John Martin is an Australian.

Or he says he is. His father was one of Australia's first boat people, an illegal immigrant Pom who jumped ship after World War 2 and hid in Australia from the authorities, and later married a Tasmanian woman.

John Martin junior lives in Canberra, the capital of Australia. "Some overseas people and Sydney people don't actually believe it's the capital but it is, so there."

John Martin does have a serious side. He works as a journalist and since 1976 has served in various capacities on newspapers up and down the Australian eastern seaboard and Papua New Guinea and the Federated States of Micronesia.

For 15 months, he compiled a five-day-a-week column in The Canberra Times called CC - which contained short offbeat items, curiosities and snippets of news with an emphasis on community and local history and a special retrospective of TV show like Gideon's Island.

Before that, he was editor of the University of Canberra's newspaper Monitor, taking it online.

But writing lighter stuff is his deepest passion.

John Martin has written four books and contributed to an anthology of parenting humour in the United States.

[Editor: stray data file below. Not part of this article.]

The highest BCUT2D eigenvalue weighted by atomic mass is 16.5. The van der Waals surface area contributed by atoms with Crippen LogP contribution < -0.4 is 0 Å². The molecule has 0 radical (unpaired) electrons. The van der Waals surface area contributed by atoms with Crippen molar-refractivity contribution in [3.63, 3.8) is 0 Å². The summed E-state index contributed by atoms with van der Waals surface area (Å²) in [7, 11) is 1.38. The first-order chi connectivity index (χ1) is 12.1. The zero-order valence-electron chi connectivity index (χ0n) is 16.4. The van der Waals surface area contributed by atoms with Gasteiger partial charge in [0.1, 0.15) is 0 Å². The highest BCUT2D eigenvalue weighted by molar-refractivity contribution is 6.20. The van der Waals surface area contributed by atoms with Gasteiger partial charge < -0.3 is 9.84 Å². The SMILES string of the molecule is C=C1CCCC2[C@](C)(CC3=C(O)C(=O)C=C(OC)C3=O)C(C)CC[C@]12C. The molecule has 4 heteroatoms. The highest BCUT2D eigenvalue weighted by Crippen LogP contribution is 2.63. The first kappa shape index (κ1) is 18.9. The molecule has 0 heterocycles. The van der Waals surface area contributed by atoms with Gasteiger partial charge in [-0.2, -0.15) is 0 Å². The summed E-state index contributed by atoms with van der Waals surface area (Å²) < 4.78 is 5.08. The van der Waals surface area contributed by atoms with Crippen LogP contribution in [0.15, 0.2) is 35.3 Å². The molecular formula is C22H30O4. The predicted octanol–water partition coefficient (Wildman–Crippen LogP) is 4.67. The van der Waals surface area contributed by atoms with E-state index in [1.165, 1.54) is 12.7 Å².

John Martin is a member of an international Internet humour writers group called The Netwits, which comprises more than 600 of the funniest people on - and off - the planet, though mostly from North America.

"(This is why I sometimes drop the 'u' from humour, which is the Australian way - I bow to pressure from force of numbers. The Netwits' motto is: "Because together we'll accomplish even less". As it turns out, I get to cut down on my keystrokes too.)

Martin has three sisters, Therese, Kate and Sally, and a brother named Martin. Yep, Martin Martin—though his middle name is Sid.

Martin's humour/humor writing has appeared on numerous web sites in the US, the UK, Azerbejan and India. Canadians have also been able to read some of his shorter humorous fiction on many WAP-enabled mobile (cell) phones there. This was in the day when they really, honestly thought that's the way mobile phone technology was headed. D'oh.

He also wrote a called Funny Business in the Canberra Times for part of 2002 but they stopped running that, possibly because it was not funny at all.

© John Martin